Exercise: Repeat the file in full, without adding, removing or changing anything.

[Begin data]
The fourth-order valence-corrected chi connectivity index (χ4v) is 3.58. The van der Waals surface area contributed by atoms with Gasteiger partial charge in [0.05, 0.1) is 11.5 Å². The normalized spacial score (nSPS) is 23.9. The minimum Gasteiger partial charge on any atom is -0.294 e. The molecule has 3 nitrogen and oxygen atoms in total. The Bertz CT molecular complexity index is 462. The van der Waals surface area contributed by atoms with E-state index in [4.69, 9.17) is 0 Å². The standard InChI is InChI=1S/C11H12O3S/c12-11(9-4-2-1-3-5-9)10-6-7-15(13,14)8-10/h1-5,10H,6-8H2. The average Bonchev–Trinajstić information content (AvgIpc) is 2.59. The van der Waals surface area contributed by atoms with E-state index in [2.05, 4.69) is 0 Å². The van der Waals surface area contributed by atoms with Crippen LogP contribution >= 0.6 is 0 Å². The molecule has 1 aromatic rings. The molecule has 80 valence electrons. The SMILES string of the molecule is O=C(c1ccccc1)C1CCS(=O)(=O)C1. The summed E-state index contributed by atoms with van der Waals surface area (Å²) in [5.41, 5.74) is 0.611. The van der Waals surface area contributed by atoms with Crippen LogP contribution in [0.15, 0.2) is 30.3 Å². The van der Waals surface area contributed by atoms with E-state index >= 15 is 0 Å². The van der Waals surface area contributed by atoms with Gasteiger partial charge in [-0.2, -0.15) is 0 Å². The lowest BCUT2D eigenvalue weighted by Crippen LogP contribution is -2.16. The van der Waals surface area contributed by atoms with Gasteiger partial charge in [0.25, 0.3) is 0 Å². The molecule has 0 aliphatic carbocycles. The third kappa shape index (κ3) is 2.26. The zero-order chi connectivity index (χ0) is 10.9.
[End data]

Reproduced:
The fourth-order valence-corrected chi connectivity index (χ4v) is 3.58. The van der Waals surface area contributed by atoms with Gasteiger partial charge in [0.05, 0.1) is 11.5 Å². The normalized spacial score (nSPS) is 23.9. The minimum Gasteiger partial charge on any atom is -0.294 e. The molecule has 3 nitrogen and oxygen atoms in total. The Bertz CT molecular complexity index is 462. The van der Waals surface area contributed by atoms with E-state index in [4.69, 9.17) is 0 Å². The standard InChI is InChI=1S/C11H12O3S/c12-11(9-4-2-1-3-5-9)10-6-7-15(13,14)8-10/h1-5,10H,6-8H2. The average Bonchev–Trinajstić information content (AvgIpc) is 2.59. The van der Waals surface area contributed by atoms with E-state index in [2.05, 4.69) is 0 Å². The van der Waals surface area contributed by atoms with Crippen LogP contribution >= 0.6 is 0 Å². The molecule has 1 aromatic rings. The molecule has 80 valence electrons. The SMILES string of the molecule is O=C(c1ccccc1)C1CCS(=O)(=O)C1. The summed E-state index contributed by atoms with van der Waals surface area (Å²) in [5.41, 5.74) is 0.611. The van der Waals surface area contributed by atoms with Crippen LogP contribution in [0.15, 0.2) is 30.3 Å². The van der Waals surface area contributed by atoms with E-state index >= 15 is 0 Å². The van der Waals surface area contributed by atoms with Gasteiger partial charge in [-0.2, -0.15) is 0 Å². The lowest BCUT2D eigenvalue weighted by Crippen LogP contribution is -2.16. The van der Waals surface area contributed by atoms with Gasteiger partial charge in [0.25, 0.3) is 0 Å². The molecule has 0 aliphatic carbocycles. The third kappa shape index (κ3) is 2.26. The zero-order chi connectivity index (χ0) is 10.9.